For all of the Clippers’ asset accumulation and smart planning over the past couple years, their league-shifting summer depended on Kawhi Leonard’s ability to recruit a second superstar. As Leonard waited to make his decision on where to sign, it’s become clear he was less concerned with the current constitution of the teams he was talking to, and more interested in finding a second star who could join him in his preferred destination. If the Clips couldn’t nab Paul George with a historic bevy of assets, would Kawhi have fled to the Lakers?
The Lakers themselves have seemingly fallen backwards into stars the last couple seasons. LeBron James didn’t personally meet with any other teams when he decided to join L.A. in 2018. He announced his decision within one day of free agency opening, taking a midnight meeting with Magic Johnson but eschewing the long, deliberate process he undertook in 2010. In LeBron’s first foray into free agency, he took a week to decide his new team, and organizations prepared elaborate pitches for how they could help James both on and off the court. In 2018, James seemed hellbent on joining the Lakers, even if it meant a shotgun marriage with Luke Walton. And a year later, Anthony Davis joined James, demanding to join a Lakers team with a messy front office, an uncertain coaching situation, a star who had just missed the playoffs for the first time since 2005.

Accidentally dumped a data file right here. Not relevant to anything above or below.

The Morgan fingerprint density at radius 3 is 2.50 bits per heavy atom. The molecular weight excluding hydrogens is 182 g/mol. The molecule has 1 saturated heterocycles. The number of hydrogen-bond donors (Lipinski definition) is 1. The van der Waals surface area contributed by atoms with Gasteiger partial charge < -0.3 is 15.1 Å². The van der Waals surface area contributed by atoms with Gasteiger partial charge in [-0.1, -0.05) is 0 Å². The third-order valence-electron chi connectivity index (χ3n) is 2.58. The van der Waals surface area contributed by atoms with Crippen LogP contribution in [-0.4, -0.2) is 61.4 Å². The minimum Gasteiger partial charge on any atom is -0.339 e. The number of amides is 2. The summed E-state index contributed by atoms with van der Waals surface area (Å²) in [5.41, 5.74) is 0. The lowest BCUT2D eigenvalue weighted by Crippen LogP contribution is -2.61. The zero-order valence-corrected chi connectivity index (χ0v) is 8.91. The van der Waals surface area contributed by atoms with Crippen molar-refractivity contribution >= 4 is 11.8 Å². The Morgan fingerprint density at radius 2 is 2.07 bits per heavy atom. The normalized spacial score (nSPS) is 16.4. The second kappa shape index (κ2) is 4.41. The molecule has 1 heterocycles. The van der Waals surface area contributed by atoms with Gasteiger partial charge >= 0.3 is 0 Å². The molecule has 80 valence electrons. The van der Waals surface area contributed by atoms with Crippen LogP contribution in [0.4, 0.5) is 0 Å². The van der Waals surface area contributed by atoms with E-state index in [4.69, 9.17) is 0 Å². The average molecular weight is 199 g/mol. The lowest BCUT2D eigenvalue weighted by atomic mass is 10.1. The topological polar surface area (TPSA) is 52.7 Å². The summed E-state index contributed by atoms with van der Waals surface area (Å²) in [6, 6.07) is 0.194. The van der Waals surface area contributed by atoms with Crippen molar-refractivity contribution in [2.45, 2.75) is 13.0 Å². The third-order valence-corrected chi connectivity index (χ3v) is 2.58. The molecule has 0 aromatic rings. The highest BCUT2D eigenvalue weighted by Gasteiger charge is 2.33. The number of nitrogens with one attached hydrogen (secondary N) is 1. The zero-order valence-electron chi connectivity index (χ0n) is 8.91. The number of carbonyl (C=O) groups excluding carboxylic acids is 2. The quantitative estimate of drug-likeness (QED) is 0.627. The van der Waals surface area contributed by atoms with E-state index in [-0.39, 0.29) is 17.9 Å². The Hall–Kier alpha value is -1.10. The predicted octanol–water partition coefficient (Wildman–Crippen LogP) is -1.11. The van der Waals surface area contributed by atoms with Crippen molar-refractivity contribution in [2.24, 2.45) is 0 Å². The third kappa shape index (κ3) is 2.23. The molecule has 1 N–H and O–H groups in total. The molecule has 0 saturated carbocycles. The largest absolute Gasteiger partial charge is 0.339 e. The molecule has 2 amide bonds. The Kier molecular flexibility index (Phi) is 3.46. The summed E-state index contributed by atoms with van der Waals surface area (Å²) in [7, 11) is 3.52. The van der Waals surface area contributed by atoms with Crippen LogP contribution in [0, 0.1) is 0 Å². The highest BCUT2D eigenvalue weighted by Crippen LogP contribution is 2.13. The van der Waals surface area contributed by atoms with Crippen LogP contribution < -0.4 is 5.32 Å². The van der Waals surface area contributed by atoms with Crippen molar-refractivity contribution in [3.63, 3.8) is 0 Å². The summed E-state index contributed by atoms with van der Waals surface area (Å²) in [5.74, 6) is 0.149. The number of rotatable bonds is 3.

Kyrie Irving and Kevin Durant took even less time than James to announce they were joining the Nets this summer. Irving’s decision was considered an open secret in the days leading up to June 30, and was reported as final within minutes of free agency starting. Irving at least met with the Nets that night, then he announced his decision later in the week with a sleekly produced video of himself hanging around Brooklyn. That’s a far cry from Durant, who Instagrammed his decision to sign with the Nets not long after 6 p.m. on June 30, without sitting down with Brooklyn GM Sean Marks. Did Durant even want to hear Marks’ vision for the future? Or how coach Kenny Atkinson plans to use him in the offense?